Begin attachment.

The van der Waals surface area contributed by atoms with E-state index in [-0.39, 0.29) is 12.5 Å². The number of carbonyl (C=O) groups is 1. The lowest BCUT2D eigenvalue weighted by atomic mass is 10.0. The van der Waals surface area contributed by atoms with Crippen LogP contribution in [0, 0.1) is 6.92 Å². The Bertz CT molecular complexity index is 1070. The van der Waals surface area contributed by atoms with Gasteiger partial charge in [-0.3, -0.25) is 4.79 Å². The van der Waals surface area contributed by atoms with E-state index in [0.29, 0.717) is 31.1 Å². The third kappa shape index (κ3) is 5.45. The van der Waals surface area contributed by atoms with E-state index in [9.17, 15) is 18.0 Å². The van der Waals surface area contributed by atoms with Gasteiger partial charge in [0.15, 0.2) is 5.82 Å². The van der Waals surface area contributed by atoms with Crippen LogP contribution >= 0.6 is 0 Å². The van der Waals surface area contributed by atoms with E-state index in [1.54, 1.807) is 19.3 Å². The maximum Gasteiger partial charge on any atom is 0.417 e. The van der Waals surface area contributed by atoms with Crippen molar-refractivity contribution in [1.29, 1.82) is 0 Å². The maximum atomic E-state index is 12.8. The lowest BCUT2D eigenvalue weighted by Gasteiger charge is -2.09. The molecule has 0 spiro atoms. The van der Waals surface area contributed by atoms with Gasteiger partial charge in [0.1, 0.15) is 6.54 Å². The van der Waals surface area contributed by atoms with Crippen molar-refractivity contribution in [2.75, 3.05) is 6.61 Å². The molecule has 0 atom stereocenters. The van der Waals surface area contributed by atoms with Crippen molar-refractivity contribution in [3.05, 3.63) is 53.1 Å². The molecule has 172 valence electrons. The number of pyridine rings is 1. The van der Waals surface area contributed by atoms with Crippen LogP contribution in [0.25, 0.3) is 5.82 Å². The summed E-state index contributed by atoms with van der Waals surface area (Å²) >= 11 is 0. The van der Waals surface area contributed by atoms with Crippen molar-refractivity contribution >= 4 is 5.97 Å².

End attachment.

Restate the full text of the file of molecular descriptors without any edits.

The van der Waals surface area contributed by atoms with E-state index in [-0.39, 0.29) is 12.5 Å². The number of carbonyl (C=O) groups is 1. The lowest BCUT2D eigenvalue weighted by atomic mass is 10.0. The van der Waals surface area contributed by atoms with Crippen LogP contribution in [0, 0.1) is 6.92 Å². The Bertz CT molecular complexity index is 1070. The van der Waals surface area contributed by atoms with Gasteiger partial charge in [-0.3, -0.25) is 4.79 Å². The van der Waals surface area contributed by atoms with E-state index in [0.29, 0.717) is 31.1 Å². The third kappa shape index (κ3) is 5.45. The van der Waals surface area contributed by atoms with E-state index in [9.17, 15) is 18.0 Å². The van der Waals surface area contributed by atoms with Gasteiger partial charge in [0.15, 0.2) is 5.82 Å². The van der Waals surface area contributed by atoms with Crippen LogP contribution >= 0.6 is 0 Å². The van der Waals surface area contributed by atoms with E-state index in [1.54, 1.807) is 19.3 Å². The maximum Gasteiger partial charge on any atom is 0.417 e. The van der Waals surface area contributed by atoms with Crippen molar-refractivity contribution in [1.29, 1.82) is 0 Å². The maximum atomic E-state index is 12.8. The lowest BCUT2D eigenvalue weighted by Gasteiger charge is -2.09. The molecule has 0 spiro atoms. The van der Waals surface area contributed by atoms with Gasteiger partial charge in [0.1, 0.15) is 6.54 Å². The van der Waals surface area contributed by atoms with Crippen molar-refractivity contribution in [2.75, 3.05) is 6.61 Å². The molecule has 0 atom stereocenters. The van der Waals surface area contributed by atoms with Crippen molar-refractivity contribution in [3.05, 3.63) is 53.1 Å². The molecule has 172 valence electrons. The number of pyridine rings is 1. The van der Waals surface area contributed by atoms with Crippen LogP contribution in [0.25, 0.3) is 5.82 Å². The summed E-state index contributed by atoms with van der Waals surface area (Å²) >= 11 is 0. The van der Waals surface area contributed by atoms with Crippen molar-refractivity contribution >= 4 is 5.97 Å².